Howard Wilkinson

Political Reporter

Howard Wilkinson joined the WVXU News Team after 30 years of covering local and state politics for The Cincinnati Enquirer. A native of Dayton, Ohio, Wilkinson has covered every Ohio governor’s race since 1974 as well as 12 presidential nominating conventions. His streak continued by covering both the 2012 Republican and Democratic conventions for 91.7 WVXU. Along with politics, Wilkinson also covered the 2001 Cincinnati race riots; the Lucasville Prison riot in 1993; the Air Canada plane crash at the Cincinnati/Northern Kentucky International Airport in 1983; and the 1997 Ohio River flooding. The Cincinnati Reds are his passion. "I've been listening to WVXU and public radio for many years, and I couldn't be more pleased at the opportunity to be part of it,” he says.

In 2012, the Society of Professional Journalists inducted Wilkinson into the Cincinnati Journalism Hall of Fame. 

Wilkinson appears on  Cincinnati Edition, blogs on politics and more, and writes the weekly column Politically Speaking at wvxu.org.

Ways to Connect

  It’s really hard to deny now that, believe it or not, Donald Trump may be unstoppable in his march to the Republican presidential nomination.

Ohio’s governor, John Kasich, one of the five GOP contenders still standing, doesn’t think so, but it is really very hard to see the narrow path Kasich will have to trod to supplant Trump when the Republicans meet in Cleveland in July for their presidential nominating convention.

Former Democratic governor Ted Strickland and Republican incumbent Rob Portman are in a virtual tie for Ohio's U.S. Senate seat, according to a Quinnipiac University poll released Wednesday.

The same poll shows that Ohio Gov. John Kasich, if he becomes the Republican presidential nominee, would easily defeat either former Secretary of State Hillary Clinton or Vermont Sen. Bernie Sanders in Ohio, a crucial swing state in this fall’s presidential election.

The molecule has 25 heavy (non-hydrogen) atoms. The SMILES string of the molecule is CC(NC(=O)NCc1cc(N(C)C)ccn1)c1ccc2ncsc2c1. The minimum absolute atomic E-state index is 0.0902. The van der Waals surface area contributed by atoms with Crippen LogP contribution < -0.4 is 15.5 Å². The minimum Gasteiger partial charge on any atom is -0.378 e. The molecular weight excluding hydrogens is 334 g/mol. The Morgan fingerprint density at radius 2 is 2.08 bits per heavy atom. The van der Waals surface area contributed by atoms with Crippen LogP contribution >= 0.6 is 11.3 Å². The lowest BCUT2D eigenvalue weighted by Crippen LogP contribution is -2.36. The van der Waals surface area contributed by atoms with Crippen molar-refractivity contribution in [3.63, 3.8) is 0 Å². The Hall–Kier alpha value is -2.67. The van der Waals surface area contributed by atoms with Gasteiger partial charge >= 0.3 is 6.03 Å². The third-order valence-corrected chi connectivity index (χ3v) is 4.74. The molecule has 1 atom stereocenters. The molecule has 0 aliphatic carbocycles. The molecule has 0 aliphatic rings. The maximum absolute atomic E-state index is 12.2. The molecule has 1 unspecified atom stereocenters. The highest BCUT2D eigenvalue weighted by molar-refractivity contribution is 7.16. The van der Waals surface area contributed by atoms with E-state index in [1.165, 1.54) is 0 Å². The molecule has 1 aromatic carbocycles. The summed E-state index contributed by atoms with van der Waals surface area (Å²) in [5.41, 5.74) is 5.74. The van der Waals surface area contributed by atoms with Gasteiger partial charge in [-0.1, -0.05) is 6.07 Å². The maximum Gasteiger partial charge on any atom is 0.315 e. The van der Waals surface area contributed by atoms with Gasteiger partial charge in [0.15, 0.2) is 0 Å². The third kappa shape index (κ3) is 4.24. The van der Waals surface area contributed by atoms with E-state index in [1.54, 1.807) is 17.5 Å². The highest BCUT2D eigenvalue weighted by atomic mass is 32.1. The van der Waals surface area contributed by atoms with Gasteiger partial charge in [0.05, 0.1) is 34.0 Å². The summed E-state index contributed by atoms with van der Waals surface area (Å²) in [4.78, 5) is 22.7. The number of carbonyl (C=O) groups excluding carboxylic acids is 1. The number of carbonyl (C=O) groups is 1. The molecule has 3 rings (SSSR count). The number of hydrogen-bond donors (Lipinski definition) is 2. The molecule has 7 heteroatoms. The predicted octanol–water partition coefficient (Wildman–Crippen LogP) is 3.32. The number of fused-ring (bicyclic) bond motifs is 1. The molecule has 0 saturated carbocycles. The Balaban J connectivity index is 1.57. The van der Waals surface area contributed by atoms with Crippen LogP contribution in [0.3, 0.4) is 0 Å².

John Kasich - who was re-elected as Ohio's governor  in 2014 with 64 percent of the vote - is trailing Republican front-runner Donald Trump by five percentage points among likely Ohio GOP primary voters, according to a poll released Tuesday morning by Quinnipiac University. 

The Quinnipiac Poll had Trump with 31 percent support among Ohio Republicans, compared to 26 percent for Kasich. 

WVXU politics reporter Howard Wilkinson spoke with news director Maryanne Zeleznik this morning about Ohio Gov. John Kasich's fifth place finish in South Carolina. Kasich is staying in the race, but he must start winning state primaries, Wilkinson said.

Wednesday marks the first of 27 days of early voting before Ohio's March 15th primary election.

Ohio's 88 county boards of elections can begin mailing out absentee ballots to those who have applied for them; and voters can cast ballots at specific times at board of election offices.

Because this is a presidential primary election for both Republicans and Democrats, election officials like Sherry Poland, Hamilton County's elections director, are preparing for large numbers of early voters.

Well, no need for John Kasich to pack his bags, come home and go back to his day job as Ohio’s governor.

He had a very respectable second-place finish in New Hampshire last Tuesday, even though his 16 percent of the vote was less than half of that of the 600-pound gorilla in the room, Donald Trump.

Democratic voters in the 31st Ohio House District have no less than six candidates from which to choose to replace incumbent Democrat Denise Driehaus, who is term-limited out of the Ohio House this year.

There is but one lone Republican on the primary ballot.

This should tell you something about the 31st – it is a heavily Democratic district.

In fact, the 31st Ohio House District was something of a gift that the Ohio Apportionment Board, controlled by Republicans, gave Democrats after the legislative district were re-drawn following the 2010 Census.

WVXU politics reporter Howard Wilkinson talked with news director Maryanne Zeleznik Wednesday morning about Ohio Gov. John Kasich's second-place finish in Tuesday's New Hampshire primary and if he can build on that to eventually win the GOP presidential nomination. 

WVXU politics reporter Howard Wilkinson talked Monday morning with news director Maryanne Zeleznik on how much Ohio Gov. John Kasich has riding on Tuesday's New Hampshire primary. It could propel him forward in the race for the GOP nomination; or it could end his dream of winning the White House. 

So, it looks as if the Hamilton County Board of Elections will pull out of downtown and move to Norwood at the end of the year.

If, that is, the county commissioners go along with the somewhat more expensive price tag attached to leasing the Central Parke offices on the former site of the General Motors plant.

Pages